Laser blinding weapons
There are three primary uses of lasers as blinding (temporary or permanent) weapons. These are described below. In addition, these three links to News pages here at LaserPointerSafety.com list items relating to laser blinding weapons:
- Aviation-related incidents tagged with “Blinding weapons”
- Non-aviation incidents tagged with “Blinding weapons”
- Other news items, including proposed laser weapons or dazzling/blinding usage
Laser light can be used in crowd control and military operations to dazzle or temporarily flashblind. A key safety point is to ensure the light is not bright enough to do permanent damage. One method is to use an eye-safe rangefinder to determine the laser-to-eye distance, and then set the laser power so it dazzles but does not damage. One weapon like this is the Personnel Halting and Stimulation Response, or “PHaSR” laser weapon developed by the U.S. Air Force.
PHaSR photo from April 2006 Air Force information sheet
A good overview of laser dazzlers is an April 2013 article by Jeff Hecht in Laser Focus World magazine, “Photonic Frontiers: Nonlethal lasers deter attacks and warn away noncombatants.” Hecht wrote a similar article in March 2012, “Laser dazzlers are deployed.”
Also, see the three links at the top of this page for selected news items about laser dazzler equipment and use.
Laser weapons (anti-personnel, to damage eyes)
In warfare, lasers could be used to blind enemy troops. This is partially addressed by the 1995 Protocol on Blinding Laser Weapons has been signed by 99 countries, including the U.S., as of Feb. 2011. It prohibits the use of lasers to cause permanent blindness. The full text of the protocol is:
- Article 1: It is prohibited to employ laser weapons specifically designed, as their sole combat function or as one of their combat functions, to cause permanent blindness to unenhanced vision, that is to the naked eye or to the eye with corrective eyesight devices. The High Contracting Parties shall not transfer such weapons to any State or non-State entity.
- Article 2: In the employment of laser systems, the High Contracting Parties shall take all feasible precautions to avoid the incidence of permanent blindness to unenhanced vision. Such precautions shall include training of their armed forces and other practical measures.
- Article 3: Blinding as an incidental or collateral effect of the legitimate military employment of laser systems, including laser systems used against optical equipment, is not covered by the prohibition of this Protocol.
- Article 4: For the purpose of this protocol "permanent blindness" means irreversible and uncorrectable loss of vision which is seriously disabling with no prospect of recovery. Serious disability is equivalent to visual acuity of less than 20/200 Snellen measured using both eyes.
The International Committee of the Red Cross (ICRC) has published a detailed history of the Protocol on Blinding Laser Weapons’ 15-year development. It includes descriptions of two laser weapons that could blind combatants, the Chinese Norinco “Portable Laser Disturber” and the US “Laser Countermeasure System” (LCMS). It also discusses the intent and limitations of the four Articles. As the history notes:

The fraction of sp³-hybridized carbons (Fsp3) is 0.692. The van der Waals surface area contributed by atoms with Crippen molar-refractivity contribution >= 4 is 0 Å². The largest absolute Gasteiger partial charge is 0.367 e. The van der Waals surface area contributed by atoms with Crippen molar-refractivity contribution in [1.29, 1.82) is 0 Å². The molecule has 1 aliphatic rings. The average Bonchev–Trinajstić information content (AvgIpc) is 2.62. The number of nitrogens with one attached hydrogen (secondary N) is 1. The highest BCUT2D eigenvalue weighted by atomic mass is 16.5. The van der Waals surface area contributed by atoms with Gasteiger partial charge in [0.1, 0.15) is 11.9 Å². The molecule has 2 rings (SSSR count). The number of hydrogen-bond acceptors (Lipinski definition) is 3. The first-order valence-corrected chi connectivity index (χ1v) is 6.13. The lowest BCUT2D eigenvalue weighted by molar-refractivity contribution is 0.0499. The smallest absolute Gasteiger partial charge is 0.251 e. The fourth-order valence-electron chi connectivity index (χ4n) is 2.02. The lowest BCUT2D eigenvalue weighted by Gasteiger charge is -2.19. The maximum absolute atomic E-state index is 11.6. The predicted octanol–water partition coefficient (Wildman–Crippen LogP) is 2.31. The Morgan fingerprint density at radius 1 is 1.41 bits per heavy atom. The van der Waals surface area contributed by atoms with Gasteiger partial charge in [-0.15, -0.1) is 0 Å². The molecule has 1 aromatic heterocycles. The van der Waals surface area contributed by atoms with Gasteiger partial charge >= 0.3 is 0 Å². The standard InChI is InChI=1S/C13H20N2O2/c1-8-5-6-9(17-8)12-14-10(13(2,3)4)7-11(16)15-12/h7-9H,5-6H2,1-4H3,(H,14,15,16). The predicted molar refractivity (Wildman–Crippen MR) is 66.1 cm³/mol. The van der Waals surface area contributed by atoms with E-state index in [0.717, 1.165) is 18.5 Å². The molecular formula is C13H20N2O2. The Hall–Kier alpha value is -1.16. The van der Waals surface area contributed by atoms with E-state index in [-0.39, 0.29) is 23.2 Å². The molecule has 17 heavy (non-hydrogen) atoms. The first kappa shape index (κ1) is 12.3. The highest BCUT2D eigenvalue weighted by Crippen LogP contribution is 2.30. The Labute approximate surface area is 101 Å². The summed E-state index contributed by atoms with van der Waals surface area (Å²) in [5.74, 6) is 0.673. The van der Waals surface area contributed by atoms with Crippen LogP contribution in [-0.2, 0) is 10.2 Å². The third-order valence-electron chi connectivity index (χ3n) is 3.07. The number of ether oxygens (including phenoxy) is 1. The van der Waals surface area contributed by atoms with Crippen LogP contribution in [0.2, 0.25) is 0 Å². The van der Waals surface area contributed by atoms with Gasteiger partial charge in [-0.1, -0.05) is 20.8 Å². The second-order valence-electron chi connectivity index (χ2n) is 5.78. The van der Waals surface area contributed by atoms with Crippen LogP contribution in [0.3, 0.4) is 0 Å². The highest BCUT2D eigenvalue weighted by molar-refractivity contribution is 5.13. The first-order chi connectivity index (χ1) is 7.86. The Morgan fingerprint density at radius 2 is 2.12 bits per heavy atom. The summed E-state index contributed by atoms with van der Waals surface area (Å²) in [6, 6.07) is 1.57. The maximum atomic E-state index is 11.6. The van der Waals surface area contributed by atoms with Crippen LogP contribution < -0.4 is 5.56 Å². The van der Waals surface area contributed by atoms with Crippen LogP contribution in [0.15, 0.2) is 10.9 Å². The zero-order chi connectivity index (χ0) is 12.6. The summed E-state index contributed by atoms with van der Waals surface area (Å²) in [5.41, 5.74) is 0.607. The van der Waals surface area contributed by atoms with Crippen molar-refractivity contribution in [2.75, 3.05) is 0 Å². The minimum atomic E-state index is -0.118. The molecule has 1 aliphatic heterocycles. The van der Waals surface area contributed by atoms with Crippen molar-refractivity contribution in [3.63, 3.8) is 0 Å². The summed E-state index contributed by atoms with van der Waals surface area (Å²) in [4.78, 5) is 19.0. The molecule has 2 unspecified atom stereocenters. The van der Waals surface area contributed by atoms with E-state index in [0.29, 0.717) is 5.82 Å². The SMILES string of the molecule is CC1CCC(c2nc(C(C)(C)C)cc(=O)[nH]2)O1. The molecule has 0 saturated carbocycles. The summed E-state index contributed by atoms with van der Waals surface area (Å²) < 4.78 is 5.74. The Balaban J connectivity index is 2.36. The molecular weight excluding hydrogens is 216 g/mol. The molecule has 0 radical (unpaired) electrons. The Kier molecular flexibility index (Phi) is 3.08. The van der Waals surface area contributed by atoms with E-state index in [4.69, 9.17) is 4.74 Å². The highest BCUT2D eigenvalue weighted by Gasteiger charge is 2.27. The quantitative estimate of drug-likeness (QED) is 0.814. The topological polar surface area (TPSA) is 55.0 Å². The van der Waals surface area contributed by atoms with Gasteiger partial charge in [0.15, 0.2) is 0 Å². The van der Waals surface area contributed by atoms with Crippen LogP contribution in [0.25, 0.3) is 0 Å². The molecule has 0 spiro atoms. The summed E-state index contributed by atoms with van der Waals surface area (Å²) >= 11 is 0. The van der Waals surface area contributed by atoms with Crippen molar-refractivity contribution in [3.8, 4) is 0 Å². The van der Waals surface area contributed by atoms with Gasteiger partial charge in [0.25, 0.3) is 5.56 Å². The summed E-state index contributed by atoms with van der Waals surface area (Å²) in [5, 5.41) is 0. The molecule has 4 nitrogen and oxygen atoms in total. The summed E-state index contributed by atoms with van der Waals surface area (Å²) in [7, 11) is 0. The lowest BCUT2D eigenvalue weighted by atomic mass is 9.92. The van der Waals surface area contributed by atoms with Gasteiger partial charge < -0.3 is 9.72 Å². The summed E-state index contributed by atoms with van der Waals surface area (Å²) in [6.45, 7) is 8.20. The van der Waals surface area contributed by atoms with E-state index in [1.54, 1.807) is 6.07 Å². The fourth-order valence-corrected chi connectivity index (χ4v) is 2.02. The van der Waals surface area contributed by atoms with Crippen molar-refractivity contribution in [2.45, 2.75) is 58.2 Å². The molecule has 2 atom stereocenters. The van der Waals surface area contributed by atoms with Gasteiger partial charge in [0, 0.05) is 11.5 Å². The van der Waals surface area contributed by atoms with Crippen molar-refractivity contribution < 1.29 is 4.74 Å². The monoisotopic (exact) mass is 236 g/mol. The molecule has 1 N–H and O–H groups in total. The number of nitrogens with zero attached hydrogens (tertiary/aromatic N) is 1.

“There can be no doubt that Protocol IV represents a major achievement. It is the first time since 1868 that a weapon has been prohibited before it has been used on the battlefield. It has also stigmatized deliberate blinding. Although the Protocol does not contain a simple prohibition of blinding as a method of warfare, there can be no doubt that it was adopted because of the concern felt about a weapon designed to be aimed at eyesight…. [T]his Protocol represents a victory of civilization over barbarity.”
Bowing to anti-blinding pressure, the US in October 1996 ended development of the Laser Countermeasure System.
LaserPointerSafety.com does not know the current (2011) status of weapons intended to blind enemy troops.
Carnahan, Burrus. Unnecessary Suffering, the Red Cross and Tactical Laser Weapons. September 1 1996. Loyola of Los Angeles International and Comparative Law Review.
Laser weapons (anti-sensor, to disable or damage optics)
Lasers can be used against optical systems, to prevent cameras or detectors from operating correctly. For example, a laser could be aimed at an orbiting satellite when it comes in range of a classified area. If the laser beam power is strong enough, the sensor could be permanently damaged.
Similar damage happens in non-military settings such as at laser light shows, and with laser experimenters. Camera sensors or video projector chips (DLP) can be damaged by direct beams into the lens. At one show, a dozen expensive Barco R18 video projectors were hung lower during a laser show than they had been during rehearsal. All 12 were damaged by laser light; the total cost was well into the hundreds of thousands of dollars (as described in an ILDA Members-Only webpage).
See the News links above (at the top of the page) to find selected articles about laser use against sensors, such as anti-satellite lasers claimed to have been used by China and Iran.